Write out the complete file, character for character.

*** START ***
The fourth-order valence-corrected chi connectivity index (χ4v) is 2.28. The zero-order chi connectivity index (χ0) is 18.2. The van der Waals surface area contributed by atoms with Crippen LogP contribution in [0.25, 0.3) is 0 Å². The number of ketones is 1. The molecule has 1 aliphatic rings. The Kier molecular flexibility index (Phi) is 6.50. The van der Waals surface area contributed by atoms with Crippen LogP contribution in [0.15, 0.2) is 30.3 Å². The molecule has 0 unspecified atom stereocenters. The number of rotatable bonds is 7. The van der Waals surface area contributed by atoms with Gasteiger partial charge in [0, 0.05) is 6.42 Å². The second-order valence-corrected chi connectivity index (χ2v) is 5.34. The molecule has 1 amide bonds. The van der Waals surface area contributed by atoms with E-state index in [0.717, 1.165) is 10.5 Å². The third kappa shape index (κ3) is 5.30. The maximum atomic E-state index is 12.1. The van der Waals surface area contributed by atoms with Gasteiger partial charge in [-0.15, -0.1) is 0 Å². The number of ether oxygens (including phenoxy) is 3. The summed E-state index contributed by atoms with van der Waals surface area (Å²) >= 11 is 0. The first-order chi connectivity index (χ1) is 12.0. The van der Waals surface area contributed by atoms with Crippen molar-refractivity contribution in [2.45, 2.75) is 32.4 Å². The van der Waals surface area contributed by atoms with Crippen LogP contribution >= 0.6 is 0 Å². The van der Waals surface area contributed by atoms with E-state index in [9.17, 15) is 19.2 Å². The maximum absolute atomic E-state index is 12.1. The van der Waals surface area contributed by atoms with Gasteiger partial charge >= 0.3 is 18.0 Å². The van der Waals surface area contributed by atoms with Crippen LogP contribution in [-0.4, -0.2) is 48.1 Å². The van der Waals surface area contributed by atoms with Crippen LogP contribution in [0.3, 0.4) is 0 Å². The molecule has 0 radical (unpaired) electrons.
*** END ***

The fourth-order valence-corrected chi connectivity index (χ4v) is 2.28. The zero-order chi connectivity index (χ0) is 18.2. The van der Waals surface area contributed by atoms with Crippen LogP contribution in [0.25, 0.3) is 0 Å². The number of ketones is 1. The molecule has 1 aliphatic rings. The Kier molecular flexibility index (Phi) is 6.50. The van der Waals surface area contributed by atoms with Crippen LogP contribution in [0.15, 0.2) is 30.3 Å². The molecule has 0 unspecified atom stereocenters. The number of rotatable bonds is 7. The van der Waals surface area contributed by atoms with Gasteiger partial charge in [0, 0.05) is 6.42 Å². The second-order valence-corrected chi connectivity index (χ2v) is 5.34. The molecule has 1 amide bonds. The van der Waals surface area contributed by atoms with E-state index in [0.717, 1.165) is 10.5 Å². The third kappa shape index (κ3) is 5.30. The maximum atomic E-state index is 12.1. The van der Waals surface area contributed by atoms with Gasteiger partial charge in [-0.15, -0.1) is 0 Å². The number of ether oxygens (including phenoxy) is 3. The summed E-state index contributed by atoms with van der Waals surface area (Å²) >= 11 is 0. The first-order chi connectivity index (χ1) is 12.0. The van der Waals surface area contributed by atoms with Crippen molar-refractivity contribution in [2.45, 2.75) is 32.4 Å². The van der Waals surface area contributed by atoms with Crippen LogP contribution >= 0.6 is 0 Å². The van der Waals surface area contributed by atoms with E-state index in [9.17, 15) is 19.2 Å². The maximum absolute atomic E-state index is 12.1. The van der Waals surface area contributed by atoms with Gasteiger partial charge >= 0.3 is 18.0 Å². The van der Waals surface area contributed by atoms with Crippen LogP contribution in [-0.4, -0.2) is 48.1 Å². The van der Waals surface area contributed by atoms with Crippen LogP contribution in [0.3, 0.4) is 0 Å². The molecule has 0 radical (unpaired) electrons.